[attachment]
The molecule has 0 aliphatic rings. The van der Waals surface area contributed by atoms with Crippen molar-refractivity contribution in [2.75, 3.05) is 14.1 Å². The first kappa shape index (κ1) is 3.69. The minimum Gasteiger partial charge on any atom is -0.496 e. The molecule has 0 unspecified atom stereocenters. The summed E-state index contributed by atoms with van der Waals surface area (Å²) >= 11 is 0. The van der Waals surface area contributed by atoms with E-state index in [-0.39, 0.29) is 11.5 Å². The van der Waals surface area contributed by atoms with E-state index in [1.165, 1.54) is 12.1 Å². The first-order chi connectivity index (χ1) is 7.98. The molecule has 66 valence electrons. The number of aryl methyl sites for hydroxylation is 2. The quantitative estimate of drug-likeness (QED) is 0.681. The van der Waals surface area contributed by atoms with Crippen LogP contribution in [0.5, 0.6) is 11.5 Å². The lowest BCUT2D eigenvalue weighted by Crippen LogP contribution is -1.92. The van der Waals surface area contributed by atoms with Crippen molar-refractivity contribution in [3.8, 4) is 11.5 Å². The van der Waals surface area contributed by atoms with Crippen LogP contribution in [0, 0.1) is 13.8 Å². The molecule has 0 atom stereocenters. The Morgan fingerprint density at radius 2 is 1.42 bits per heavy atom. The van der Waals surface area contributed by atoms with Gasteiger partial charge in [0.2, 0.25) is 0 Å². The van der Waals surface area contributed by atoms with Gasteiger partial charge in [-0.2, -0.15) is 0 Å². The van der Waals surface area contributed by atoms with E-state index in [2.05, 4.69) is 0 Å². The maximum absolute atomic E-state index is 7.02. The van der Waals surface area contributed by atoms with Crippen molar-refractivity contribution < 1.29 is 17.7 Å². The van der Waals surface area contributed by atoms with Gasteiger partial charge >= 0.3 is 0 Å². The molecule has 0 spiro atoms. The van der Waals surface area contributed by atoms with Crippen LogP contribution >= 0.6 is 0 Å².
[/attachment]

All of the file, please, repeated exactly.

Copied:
The molecule has 0 aliphatic rings. The van der Waals surface area contributed by atoms with Crippen molar-refractivity contribution in [2.75, 3.05) is 14.1 Å². The first kappa shape index (κ1) is 3.69. The minimum Gasteiger partial charge on any atom is -0.496 e. The molecule has 0 unspecified atom stereocenters. The summed E-state index contributed by atoms with van der Waals surface area (Å²) >= 11 is 0. The van der Waals surface area contributed by atoms with E-state index in [-0.39, 0.29) is 11.5 Å². The van der Waals surface area contributed by atoms with E-state index in [1.165, 1.54) is 12.1 Å². The first-order chi connectivity index (χ1) is 7.98. The molecule has 66 valence electrons. The number of aryl methyl sites for hydroxylation is 2. The quantitative estimate of drug-likeness (QED) is 0.681. The van der Waals surface area contributed by atoms with Crippen LogP contribution in [0.5, 0.6) is 11.5 Å². The lowest BCUT2D eigenvalue weighted by Crippen LogP contribution is -1.92. The van der Waals surface area contributed by atoms with Crippen molar-refractivity contribution in [3.8, 4) is 11.5 Å². The van der Waals surface area contributed by atoms with Crippen LogP contribution in [0, 0.1) is 13.8 Å². The molecule has 0 atom stereocenters. The Morgan fingerprint density at radius 2 is 1.42 bits per heavy atom. The van der Waals surface area contributed by atoms with Gasteiger partial charge in [0.2, 0.25) is 0 Å². The van der Waals surface area contributed by atoms with Gasteiger partial charge in [-0.2, -0.15) is 0 Å². The van der Waals surface area contributed by atoms with E-state index in [2.05, 4.69) is 0 Å². The maximum absolute atomic E-state index is 7.02. The van der Waals surface area contributed by atoms with Crippen molar-refractivity contribution < 1.29 is 17.7 Å². The van der Waals surface area contributed by atoms with Gasteiger partial charge >= 0.3 is 0 Å². The molecule has 0 spiro atoms. The van der Waals surface area contributed by atoms with Crippen LogP contribution >= 0.6 is 0 Å².